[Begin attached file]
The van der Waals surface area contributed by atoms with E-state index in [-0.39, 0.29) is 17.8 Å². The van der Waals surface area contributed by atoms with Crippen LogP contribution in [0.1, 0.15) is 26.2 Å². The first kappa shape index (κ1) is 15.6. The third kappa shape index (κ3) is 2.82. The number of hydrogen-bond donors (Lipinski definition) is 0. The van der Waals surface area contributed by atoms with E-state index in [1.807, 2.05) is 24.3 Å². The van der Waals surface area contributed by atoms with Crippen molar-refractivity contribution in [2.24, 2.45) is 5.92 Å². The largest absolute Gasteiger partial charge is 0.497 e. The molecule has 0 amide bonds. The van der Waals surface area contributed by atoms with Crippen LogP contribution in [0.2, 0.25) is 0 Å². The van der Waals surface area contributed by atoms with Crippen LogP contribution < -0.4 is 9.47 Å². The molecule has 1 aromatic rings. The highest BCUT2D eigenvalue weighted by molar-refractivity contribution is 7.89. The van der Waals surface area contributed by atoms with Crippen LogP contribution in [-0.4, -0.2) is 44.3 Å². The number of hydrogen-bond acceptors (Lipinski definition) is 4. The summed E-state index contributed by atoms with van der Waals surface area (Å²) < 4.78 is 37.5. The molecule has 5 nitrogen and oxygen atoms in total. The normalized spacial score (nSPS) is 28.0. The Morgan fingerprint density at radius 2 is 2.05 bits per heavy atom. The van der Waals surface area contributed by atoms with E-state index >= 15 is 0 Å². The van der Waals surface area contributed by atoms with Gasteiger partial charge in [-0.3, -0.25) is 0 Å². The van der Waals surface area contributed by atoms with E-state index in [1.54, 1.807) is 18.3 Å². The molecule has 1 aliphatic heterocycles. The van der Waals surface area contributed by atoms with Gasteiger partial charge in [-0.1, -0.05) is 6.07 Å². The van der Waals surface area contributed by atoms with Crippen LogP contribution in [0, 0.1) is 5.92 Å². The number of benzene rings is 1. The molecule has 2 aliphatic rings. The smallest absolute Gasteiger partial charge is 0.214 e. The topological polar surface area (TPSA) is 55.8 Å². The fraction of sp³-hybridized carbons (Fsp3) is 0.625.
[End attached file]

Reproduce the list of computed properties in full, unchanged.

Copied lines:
The van der Waals surface area contributed by atoms with E-state index in [-0.39, 0.29) is 17.8 Å². The van der Waals surface area contributed by atoms with Crippen LogP contribution in [0.1, 0.15) is 26.2 Å². The first kappa shape index (κ1) is 15.6. The third kappa shape index (κ3) is 2.82. The number of hydrogen-bond donors (Lipinski definition) is 0. The van der Waals surface area contributed by atoms with E-state index in [1.807, 2.05) is 24.3 Å². The van der Waals surface area contributed by atoms with Crippen molar-refractivity contribution in [2.24, 2.45) is 5.92 Å². The largest absolute Gasteiger partial charge is 0.497 e. The molecule has 0 amide bonds. The van der Waals surface area contributed by atoms with Crippen LogP contribution in [0.2, 0.25) is 0 Å². The van der Waals surface area contributed by atoms with Crippen LogP contribution < -0.4 is 9.47 Å². The molecule has 1 aromatic rings. The highest BCUT2D eigenvalue weighted by molar-refractivity contribution is 7.89. The van der Waals surface area contributed by atoms with Crippen LogP contribution in [-0.4, -0.2) is 44.3 Å². The number of hydrogen-bond acceptors (Lipinski definition) is 4. The summed E-state index contributed by atoms with van der Waals surface area (Å²) < 4.78 is 37.5. The molecule has 5 nitrogen and oxygen atoms in total. The normalized spacial score (nSPS) is 28.0. The Morgan fingerprint density at radius 2 is 2.05 bits per heavy atom. The van der Waals surface area contributed by atoms with E-state index >= 15 is 0 Å². The van der Waals surface area contributed by atoms with Gasteiger partial charge in [-0.3, -0.25) is 0 Å². The van der Waals surface area contributed by atoms with E-state index in [1.54, 1.807) is 18.3 Å². The molecule has 1 aliphatic heterocycles. The van der Waals surface area contributed by atoms with Gasteiger partial charge in [-0.1, -0.05) is 6.07 Å². The van der Waals surface area contributed by atoms with Crippen LogP contribution in [0, 0.1) is 5.92 Å². The number of benzene rings is 1. The molecule has 2 aliphatic rings. The smallest absolute Gasteiger partial charge is 0.214 e. The topological polar surface area (TPSA) is 55.8 Å². The fraction of sp³-hybridized carbons (Fsp3) is 0.625.